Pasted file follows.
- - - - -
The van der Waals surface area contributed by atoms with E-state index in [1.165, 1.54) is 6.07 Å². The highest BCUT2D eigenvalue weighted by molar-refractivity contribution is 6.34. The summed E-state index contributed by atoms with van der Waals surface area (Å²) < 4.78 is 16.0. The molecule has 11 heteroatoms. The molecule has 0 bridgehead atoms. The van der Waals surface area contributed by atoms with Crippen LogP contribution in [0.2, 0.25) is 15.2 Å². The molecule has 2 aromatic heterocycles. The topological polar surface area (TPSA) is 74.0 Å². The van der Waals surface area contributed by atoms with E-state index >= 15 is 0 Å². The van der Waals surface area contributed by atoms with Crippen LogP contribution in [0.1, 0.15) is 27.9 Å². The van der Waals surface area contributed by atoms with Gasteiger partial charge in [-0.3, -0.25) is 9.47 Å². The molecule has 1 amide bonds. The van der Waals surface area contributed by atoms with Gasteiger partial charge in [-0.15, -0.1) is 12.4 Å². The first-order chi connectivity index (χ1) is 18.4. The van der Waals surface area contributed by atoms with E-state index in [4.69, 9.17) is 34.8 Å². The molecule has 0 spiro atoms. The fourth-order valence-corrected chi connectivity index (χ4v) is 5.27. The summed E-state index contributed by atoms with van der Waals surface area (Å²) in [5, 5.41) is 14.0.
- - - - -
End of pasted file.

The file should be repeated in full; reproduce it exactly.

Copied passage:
The van der Waals surface area contributed by atoms with E-state index in [1.165, 1.54) is 6.07 Å². The highest BCUT2D eigenvalue weighted by molar-refractivity contribution is 6.34. The summed E-state index contributed by atoms with van der Waals surface area (Å²) < 4.78 is 16.0. The molecule has 11 heteroatoms. The molecule has 0 bridgehead atoms. The van der Waals surface area contributed by atoms with Crippen LogP contribution in [0.2, 0.25) is 15.2 Å². The molecule has 2 aromatic heterocycles. The topological polar surface area (TPSA) is 74.0 Å². The van der Waals surface area contributed by atoms with E-state index >= 15 is 0 Å². The van der Waals surface area contributed by atoms with Crippen LogP contribution in [0.1, 0.15) is 27.9 Å². The van der Waals surface area contributed by atoms with Gasteiger partial charge in [-0.3, -0.25) is 9.47 Å². The molecule has 1 amide bonds. The van der Waals surface area contributed by atoms with Gasteiger partial charge in [-0.15, -0.1) is 12.4 Å². The first-order chi connectivity index (χ1) is 18.4. The van der Waals surface area contributed by atoms with E-state index in [4.69, 9.17) is 34.8 Å². The molecule has 0 spiro atoms. The fourth-order valence-corrected chi connectivity index (χ4v) is 5.27. The summed E-state index contributed by atoms with van der Waals surface area (Å²) in [5, 5.41) is 14.0.